It's a rare thing, but once in a great while, a book needs to be thrown out.
I know, I know, from across the corners of the world, I can hear your cries of protest. My heart made the same noise the other day when I finally reconciled myself to the fact that I had a dead book in my collection, and it was finally time to consign it to the recycling bin.
By dead, I mean battered, beaten, tattered and falling apart beyond the point where a book can, in good conscience, be given to someone else or donated to charity. I mean a book that's lasted well beyond its intended or reasonable shelf life, one that's put up with decades of use and abuse, been hauled across the country several times, and despite a love of its cover and contents, just been run into the ground.
Oh sure, I've had books with bent covers and cracked spines and dog-eared pages that I've kept because they were still readable. Paperbacks with sun-faded spines, covers, and pages. Spots of unidentifiable and best-left-unquestioned origin. Dog and cat hairs from beloved pets long gone that have mysteriously taken up posts between pages of books the animal never came near, waiting to emotionally ambush me when I pull one off the shelf for a once-in-a-decade reread. Shredded, folded, and curled dust jackets over hardcovers with crumpled corners. Water stained page edges. Whole books that have been accidentally dropped into a pool on a drowsy summer afternoon and puffed up to three times their normal size like angry cats. All of these are salvageable. All of them are worth keeping.
But sometimes a book just can't be saved. Sometimes age and damage are so great, and initial binding and paper quality are so poor, that a book has just had it and should be allowed to rejoin the circle of pulp in dignity to resurrect as toilet paper or something else of use.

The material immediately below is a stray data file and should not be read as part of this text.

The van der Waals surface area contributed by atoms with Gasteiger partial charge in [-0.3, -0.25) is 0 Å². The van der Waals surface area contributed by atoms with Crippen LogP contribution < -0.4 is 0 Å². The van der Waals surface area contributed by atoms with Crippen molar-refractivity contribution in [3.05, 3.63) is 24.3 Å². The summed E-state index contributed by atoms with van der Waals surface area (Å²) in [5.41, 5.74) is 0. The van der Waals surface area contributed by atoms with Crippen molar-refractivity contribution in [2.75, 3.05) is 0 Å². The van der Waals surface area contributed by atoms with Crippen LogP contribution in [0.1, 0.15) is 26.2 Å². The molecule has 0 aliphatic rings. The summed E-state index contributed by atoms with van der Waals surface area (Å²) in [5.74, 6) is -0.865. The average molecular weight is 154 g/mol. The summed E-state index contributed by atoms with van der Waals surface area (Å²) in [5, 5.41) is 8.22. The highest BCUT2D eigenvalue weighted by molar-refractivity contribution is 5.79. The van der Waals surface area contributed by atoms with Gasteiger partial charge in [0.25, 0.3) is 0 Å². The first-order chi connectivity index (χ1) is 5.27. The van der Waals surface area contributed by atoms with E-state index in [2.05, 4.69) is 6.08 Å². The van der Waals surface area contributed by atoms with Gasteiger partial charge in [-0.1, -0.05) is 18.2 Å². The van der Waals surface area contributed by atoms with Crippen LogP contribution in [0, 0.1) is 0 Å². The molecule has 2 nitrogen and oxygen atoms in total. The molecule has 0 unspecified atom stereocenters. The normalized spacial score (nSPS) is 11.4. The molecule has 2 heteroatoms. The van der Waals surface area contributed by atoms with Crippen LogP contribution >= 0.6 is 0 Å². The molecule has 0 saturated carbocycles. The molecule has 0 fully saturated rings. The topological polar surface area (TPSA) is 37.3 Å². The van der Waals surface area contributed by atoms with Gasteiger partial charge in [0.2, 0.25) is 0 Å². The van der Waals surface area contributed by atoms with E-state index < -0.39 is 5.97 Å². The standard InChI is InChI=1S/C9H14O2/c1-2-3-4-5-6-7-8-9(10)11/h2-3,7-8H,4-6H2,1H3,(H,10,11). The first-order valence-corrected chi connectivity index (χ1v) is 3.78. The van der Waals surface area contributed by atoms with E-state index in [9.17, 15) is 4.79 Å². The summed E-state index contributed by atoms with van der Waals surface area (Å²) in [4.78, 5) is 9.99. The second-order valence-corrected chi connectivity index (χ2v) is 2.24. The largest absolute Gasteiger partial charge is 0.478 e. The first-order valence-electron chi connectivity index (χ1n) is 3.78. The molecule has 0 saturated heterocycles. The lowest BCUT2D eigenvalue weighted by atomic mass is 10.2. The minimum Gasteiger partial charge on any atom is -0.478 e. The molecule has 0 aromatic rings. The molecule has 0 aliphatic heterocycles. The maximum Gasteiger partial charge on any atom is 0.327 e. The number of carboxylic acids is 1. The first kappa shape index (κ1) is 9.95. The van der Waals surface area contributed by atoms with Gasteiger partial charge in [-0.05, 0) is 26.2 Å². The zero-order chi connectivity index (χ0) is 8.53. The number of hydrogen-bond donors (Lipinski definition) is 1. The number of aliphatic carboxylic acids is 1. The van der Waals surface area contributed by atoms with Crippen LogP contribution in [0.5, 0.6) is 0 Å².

The other day, it became painfully obvious that my old paperback copy of Arthur C Clarke's 2010 - Odyssey Two has reached that point. I was rearranging things to make more room on my shelves for the new books I'd received at Christmas, when I pulled 2010 out and the first 20-odd pages fell out in a clump. Cleanly detached from the spine — the glue must have finally given out after years of the book being read and reread and subjected to different levels of humidity and temperature. Add that to the tears on the cover-spine edges, and the constellation of water stains, and it was clear the fix was in. It was a cheap 1984 printing which I think I bought in 1986, and it's probably been read and reread more than a dozen times, being my favourite of Clarke's monolith cycle. After all these years, it certainly doesn't owe me anything. Coming apart as it is, I don't think there's any quick fix I can make that'll hold it together much longer. As painful as it is, it's time to not just let it go, but throw it out.
Luckily, I was able to find a replacement at White Dwarf the next day — and one that's of the same vintage. They had a trade-size paperback that's been kicking around on their shelves since its original publication back in the 80s, protected in its original plastic wrap (mint condition!!!), and, even better, still priced at its original 1980s rate. Good thing, because I want to keep the series complete on my shelf. As tough as it is getting rid of a dead book, having a replacement makes it a lot easier.